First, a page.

A Progress-M1 spacecraft
|Country of origin||Russia|
|Applications||Space station logistics|
|Orbit regimes||Low Earth|
|On order||11F615A70: 1+|
|First launch||11F615A55: Progress M1-1 (2000)
11F615A70: Progress M1-01M (2011)
|Last launch||11F615A55: Progress M1-11 (2004)|
|Last retirement||11F615A55: Progress M1-11 (2004)|
Progress-M1 (Russian: Прогресс-М1, GRAU indices 11F615A55 and 11F615A70), also known as Progress 7K-TGM1, is a Russian spacecraft which is used to resupply space stations. It is a variant of the Progress spacecraft, derived from the Progress-M, but modified to carry more propellant for refuelling the space station instead of other cargoes such as water. A Progress M1 11F615A55 spacecraft could carry 1,700 kilograms (3,700 lb) of propellant, compared to the 850 kilograms (1,900 lb) that a Progress-M of the same generation could carry.
The Progress-M1 11F615A70 is a modernised variant of the earlier 11F615A55, with digital flight control systems replacing the earlier analogue ones. The older 11F615A55 spacecraft is no longer in use. It made eleven flights, the last of which, Progress M1-11, was deorbited in June 2004. The 11F615A70 is scheduled to make its first flight, Progress M1-01M, in 2011.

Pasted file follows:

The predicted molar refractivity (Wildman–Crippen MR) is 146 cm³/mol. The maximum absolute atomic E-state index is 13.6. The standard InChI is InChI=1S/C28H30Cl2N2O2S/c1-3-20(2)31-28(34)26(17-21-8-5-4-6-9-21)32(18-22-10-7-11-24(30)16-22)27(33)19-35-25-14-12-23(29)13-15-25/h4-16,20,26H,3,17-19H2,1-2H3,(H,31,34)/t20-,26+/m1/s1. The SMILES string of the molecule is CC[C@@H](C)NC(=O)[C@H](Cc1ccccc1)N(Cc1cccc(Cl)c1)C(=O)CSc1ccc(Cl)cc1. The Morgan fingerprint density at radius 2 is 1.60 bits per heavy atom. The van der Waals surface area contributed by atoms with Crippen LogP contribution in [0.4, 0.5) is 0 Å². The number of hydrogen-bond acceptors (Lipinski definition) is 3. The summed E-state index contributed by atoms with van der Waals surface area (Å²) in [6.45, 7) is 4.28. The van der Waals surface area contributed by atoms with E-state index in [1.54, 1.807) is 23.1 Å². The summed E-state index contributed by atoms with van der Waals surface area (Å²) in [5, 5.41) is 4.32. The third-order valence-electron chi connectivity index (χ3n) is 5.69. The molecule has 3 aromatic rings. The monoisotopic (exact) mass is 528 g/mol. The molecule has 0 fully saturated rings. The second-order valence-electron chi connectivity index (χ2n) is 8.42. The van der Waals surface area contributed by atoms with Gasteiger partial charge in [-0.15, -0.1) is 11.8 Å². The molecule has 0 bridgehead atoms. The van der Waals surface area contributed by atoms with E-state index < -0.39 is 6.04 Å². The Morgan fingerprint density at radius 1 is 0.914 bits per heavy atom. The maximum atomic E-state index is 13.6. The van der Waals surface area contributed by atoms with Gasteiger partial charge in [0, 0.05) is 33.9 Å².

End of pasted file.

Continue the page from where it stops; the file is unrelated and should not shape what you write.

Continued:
Of the eleven 11F615A55 spacecraft launched, three flew to Mir, with the remainder being used to resupply the International Space Station. Ten of the spacecraft were used for traditional resupply missions, whilst the eleventh, Progress M1-5, was used instead to deorbit the Mir space station.
Progress-M1 spacecraft are launched by Soyuz rockets. Eight of the 11F615A55 spacecraft were launched by the Soyuz-U variant, whilst the remaining three; the sixth, seventh and ninth spacecraft, flew on the Soyuz-FG. 11F615A70 launches are expected to use the Soyuz-2.
See also 
- Krebs, Gunter. "Progress-M1 1 - 11 (11F615A55, 7KTGM1)". Gunter's Space Page. Retrieved 2009-08-04.
- Krebs, Gunter. "Progress-M 1 - 13, 15 - 37, 39 - 67 (11F615A55, 7KTGM)". Gunter's Space Page. Retrieved 2009-08-04.
- Wade, Mark. "Progress M1". Encyclopedia Astronautica. Retrieved 2009-08-04.
- Zak, Anatoly (2001-01-24). "Mir "burial" mission launched". Spaceflight Now. Archived from the original on 2009-08-03. Retrieved 2009-08-04.
- McDowell, Jonathan. "Launch Log". Jonathan's Space Page. Archived from the original on 2009-08-03. Retrieved 2009-06-07.